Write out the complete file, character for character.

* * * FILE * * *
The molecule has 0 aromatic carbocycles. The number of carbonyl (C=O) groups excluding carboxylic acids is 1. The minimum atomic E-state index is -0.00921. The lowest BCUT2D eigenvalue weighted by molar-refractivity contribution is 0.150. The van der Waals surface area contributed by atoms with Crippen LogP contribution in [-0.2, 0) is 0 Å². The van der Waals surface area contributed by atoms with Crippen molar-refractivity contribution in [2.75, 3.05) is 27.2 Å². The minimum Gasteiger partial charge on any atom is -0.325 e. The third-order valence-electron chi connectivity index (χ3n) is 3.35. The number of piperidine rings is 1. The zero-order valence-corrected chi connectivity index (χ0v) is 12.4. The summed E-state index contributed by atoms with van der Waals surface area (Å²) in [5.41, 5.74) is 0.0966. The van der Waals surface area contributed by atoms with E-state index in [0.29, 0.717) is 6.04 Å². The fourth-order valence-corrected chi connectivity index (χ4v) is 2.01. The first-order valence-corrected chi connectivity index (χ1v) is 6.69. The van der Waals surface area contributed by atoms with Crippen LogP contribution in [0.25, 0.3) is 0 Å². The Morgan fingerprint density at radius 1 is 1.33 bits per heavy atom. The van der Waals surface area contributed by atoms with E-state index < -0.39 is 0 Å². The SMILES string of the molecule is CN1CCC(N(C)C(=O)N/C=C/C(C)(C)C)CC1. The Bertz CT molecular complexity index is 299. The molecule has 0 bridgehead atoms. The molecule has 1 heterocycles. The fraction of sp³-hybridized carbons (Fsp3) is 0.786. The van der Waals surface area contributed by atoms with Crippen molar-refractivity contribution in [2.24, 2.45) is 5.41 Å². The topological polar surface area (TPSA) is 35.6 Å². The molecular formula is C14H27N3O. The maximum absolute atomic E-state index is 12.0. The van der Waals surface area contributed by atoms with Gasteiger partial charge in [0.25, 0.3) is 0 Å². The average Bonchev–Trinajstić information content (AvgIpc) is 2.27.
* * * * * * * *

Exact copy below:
The molecule has 0 aromatic carbocycles. The number of carbonyl (C=O) groups excluding carboxylic acids is 1. The minimum atomic E-state index is -0.00921. The lowest BCUT2D eigenvalue weighted by molar-refractivity contribution is 0.150. The van der Waals surface area contributed by atoms with Crippen LogP contribution in [-0.2, 0) is 0 Å². The van der Waals surface area contributed by atoms with Crippen molar-refractivity contribution in [2.75, 3.05) is 27.2 Å². The minimum Gasteiger partial charge on any atom is -0.325 e. The third-order valence-electron chi connectivity index (χ3n) is 3.35. The number of piperidine rings is 1. The zero-order valence-corrected chi connectivity index (χ0v) is 12.4. The summed E-state index contributed by atoms with van der Waals surface area (Å²) in [5.41, 5.74) is 0.0966. The van der Waals surface area contributed by atoms with E-state index in [0.29, 0.717) is 6.04 Å². The fourth-order valence-corrected chi connectivity index (χ4v) is 2.01. The first-order valence-corrected chi connectivity index (χ1v) is 6.69. The van der Waals surface area contributed by atoms with Crippen LogP contribution in [0.25, 0.3) is 0 Å². The Morgan fingerprint density at radius 1 is 1.33 bits per heavy atom. The van der Waals surface area contributed by atoms with E-state index < -0.39 is 0 Å². The SMILES string of the molecule is CN1CCC(N(C)C(=O)N/C=C/C(C)(C)C)CC1. The Bertz CT molecular complexity index is 299. The molecule has 0 bridgehead atoms. The molecule has 1 heterocycles. The fraction of sp³-hybridized carbons (Fsp3) is 0.786. The van der Waals surface area contributed by atoms with Crippen molar-refractivity contribution in [2.24, 2.45) is 5.41 Å². The topological polar surface area (TPSA) is 35.6 Å². The molecular formula is C14H27N3O. The maximum absolute atomic E-state index is 12.0. The van der Waals surface area contributed by atoms with Gasteiger partial charge in [0.25, 0.3) is 0 Å². The average Bonchev–Trinajstić information content (AvgIpc) is 2.27.